Languishing in limbo
The U.S. spends millions annually to hold hearings for everyone seeking asylum. Yet out of the tens of thousands who come from Central America, less than 1 percent are eventually granted asylum.
By Tatiana Prophet
The Democrats need to figure out where to focus their ire. Why are immigration judges determining that so very few of these individuals deserve asylum?
The current Trump proposal that will be voted on Thursday in the Senate requires minors from Central America to apply for asylum in their home countries, and caps applications at 15,000.
A Democratic senator from Colorado was quoted by the AP as saying that this proposal is ""even more inhumane and un-American than Trump's disastrous zero-tolerance policy."
SPIN OF OMISSION IN MOST MEDIA ARTICLES:
Just hundreds per country! In 2014, roughly 50,000 unaccompanied minors came to the United States from Guatemala, Honduras and El Salvador and asked for asylum. That same year, only 490 people from Guatemala were granted asylum. (See gallery below for charts).
The other two countries, even less. Let's say 1,470 were granted asylum that year, the same amount for all three countries. The amount granted asylum, after all the detention and foster parents (sponsors) and losing track of the kids, is .029 percent of all who seek it.
Further, thousands of children run away or do not respond to the Office of Refugee Resettlement efforts to check on their welfare. They remain in the country undocumented, and often, fending for themselves.
From the Associated Press:
Republicans hold a 53-47 majority in the chamber but need Democrats to reach the usual 60-vote threshold for bills to advance. No Democrat has publicly expressed support for the proposal Trump announced over the weekend.
The Republican plan is a trade-off: Trump's border wall funding in exchange for temporary protection from deportation for some immigrants. To try to draw more bipartisan support, it adds $12.7 billion in supplemental funding for regions hit by hurricanes, wildfires and other natural disasters.
All told, it would provide about $350 billion for nine Cabinet departments whose budgets are stalled. Other than the wall and immigration-related provisions, the core measure hews closely to a package of spending bills unveiled by House Democrats last week.
In exchange for $5.7 billion for Trump's wall, the legislation would extend temporary protections against deportation to around 700,000 immigrants covered by the Deferred Action for Childhood Arrivals program, or DACA. Trump has tried dismantling the Obama-era program for so-called "Dreamer" immigrants, those who arrived in the U.S. illegally as children, but has been blocked by federal lawsuits.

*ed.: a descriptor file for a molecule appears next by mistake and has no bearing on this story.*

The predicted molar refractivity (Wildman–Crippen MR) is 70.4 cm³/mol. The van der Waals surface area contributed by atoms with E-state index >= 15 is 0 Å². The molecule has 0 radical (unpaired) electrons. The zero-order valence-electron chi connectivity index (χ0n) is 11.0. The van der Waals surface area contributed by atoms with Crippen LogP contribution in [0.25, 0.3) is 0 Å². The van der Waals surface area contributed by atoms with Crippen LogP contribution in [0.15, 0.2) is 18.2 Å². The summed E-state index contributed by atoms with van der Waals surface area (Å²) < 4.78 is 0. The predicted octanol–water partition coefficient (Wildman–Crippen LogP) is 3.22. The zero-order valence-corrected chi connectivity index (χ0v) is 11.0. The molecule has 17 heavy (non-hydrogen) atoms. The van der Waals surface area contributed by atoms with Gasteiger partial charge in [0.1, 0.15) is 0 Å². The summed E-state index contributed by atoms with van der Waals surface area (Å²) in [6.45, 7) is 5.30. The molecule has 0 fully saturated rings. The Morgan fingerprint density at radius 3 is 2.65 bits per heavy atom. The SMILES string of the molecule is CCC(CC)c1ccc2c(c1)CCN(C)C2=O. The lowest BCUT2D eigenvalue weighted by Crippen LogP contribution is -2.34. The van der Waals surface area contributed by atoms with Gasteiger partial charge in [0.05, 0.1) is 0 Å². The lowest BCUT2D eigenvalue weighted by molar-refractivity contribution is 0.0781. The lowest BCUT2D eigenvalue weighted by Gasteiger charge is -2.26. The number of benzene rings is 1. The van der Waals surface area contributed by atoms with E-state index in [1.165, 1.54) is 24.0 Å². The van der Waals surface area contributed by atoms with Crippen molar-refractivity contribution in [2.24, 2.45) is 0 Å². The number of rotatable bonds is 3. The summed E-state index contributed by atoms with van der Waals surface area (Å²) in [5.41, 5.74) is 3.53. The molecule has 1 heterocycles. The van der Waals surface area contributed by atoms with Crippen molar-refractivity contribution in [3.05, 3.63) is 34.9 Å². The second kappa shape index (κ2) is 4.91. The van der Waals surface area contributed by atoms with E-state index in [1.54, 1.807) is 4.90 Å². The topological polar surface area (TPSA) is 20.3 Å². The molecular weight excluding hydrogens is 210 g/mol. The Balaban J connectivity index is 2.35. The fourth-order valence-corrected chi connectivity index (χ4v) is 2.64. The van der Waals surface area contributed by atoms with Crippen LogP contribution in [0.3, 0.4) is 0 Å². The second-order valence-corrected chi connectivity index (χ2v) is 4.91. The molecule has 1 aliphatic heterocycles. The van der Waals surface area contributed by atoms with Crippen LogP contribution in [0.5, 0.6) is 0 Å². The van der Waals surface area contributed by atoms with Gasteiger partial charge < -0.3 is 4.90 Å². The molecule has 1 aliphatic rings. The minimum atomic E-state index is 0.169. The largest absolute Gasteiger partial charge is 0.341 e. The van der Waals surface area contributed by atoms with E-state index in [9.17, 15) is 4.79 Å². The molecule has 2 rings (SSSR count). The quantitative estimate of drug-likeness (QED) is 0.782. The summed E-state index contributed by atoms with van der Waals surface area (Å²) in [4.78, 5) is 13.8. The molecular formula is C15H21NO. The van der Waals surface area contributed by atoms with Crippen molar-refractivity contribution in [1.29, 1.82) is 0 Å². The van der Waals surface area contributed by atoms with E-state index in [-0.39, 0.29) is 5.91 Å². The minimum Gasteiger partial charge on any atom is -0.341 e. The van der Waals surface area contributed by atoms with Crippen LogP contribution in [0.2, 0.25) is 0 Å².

That figure is substantially lower than the 1.8 million people Trump proposed protecting a year ago, which included people potentially eligible for DACA protections but who'd not applied for them. In addition, Trump's 2018 proposal included other immigration changes and $25 billion to pay the full costs of building his wall. His measure was among several the Senate rejected last February.
The new Senate bill would also provide three more years of temporary protections against deportation to around 325,000 immigrants in the U.S. who have fled countries racked by natural disasters or violent conflicts. Trump has ended that program, called Temporary Protected Status, for El Salvador, which has the most holders of the protected status, as well as for Honduras, Nicaragua and several other countries.
Another part of McConnell's bill would tighten restrictions on minors from El Salvador, Guatemala and Honduras seeking asylum in the U.S. It was already drawing condemnation from Democrats and immigration advocates.
The proposal would require asylum seekers under age 18 from those countries to apply for that status at special facilities in Central America, not at the U.S. border; let no more than 15,000 receive asylum annually; and bar them from appealing a decision to the courts.
The proposed asylum curbs would be "even more inhumane and un-American than Trump's disastrous zero-tolerance policy" of prosecuting all migrants entering the U.S. without authorization, said Rep. Diana DeGette, D-Colo. DeGette chairs the House Energy and Commerce oversight subcommittee that is investigating Trump's now abandoned policy of separating migrant children from their families.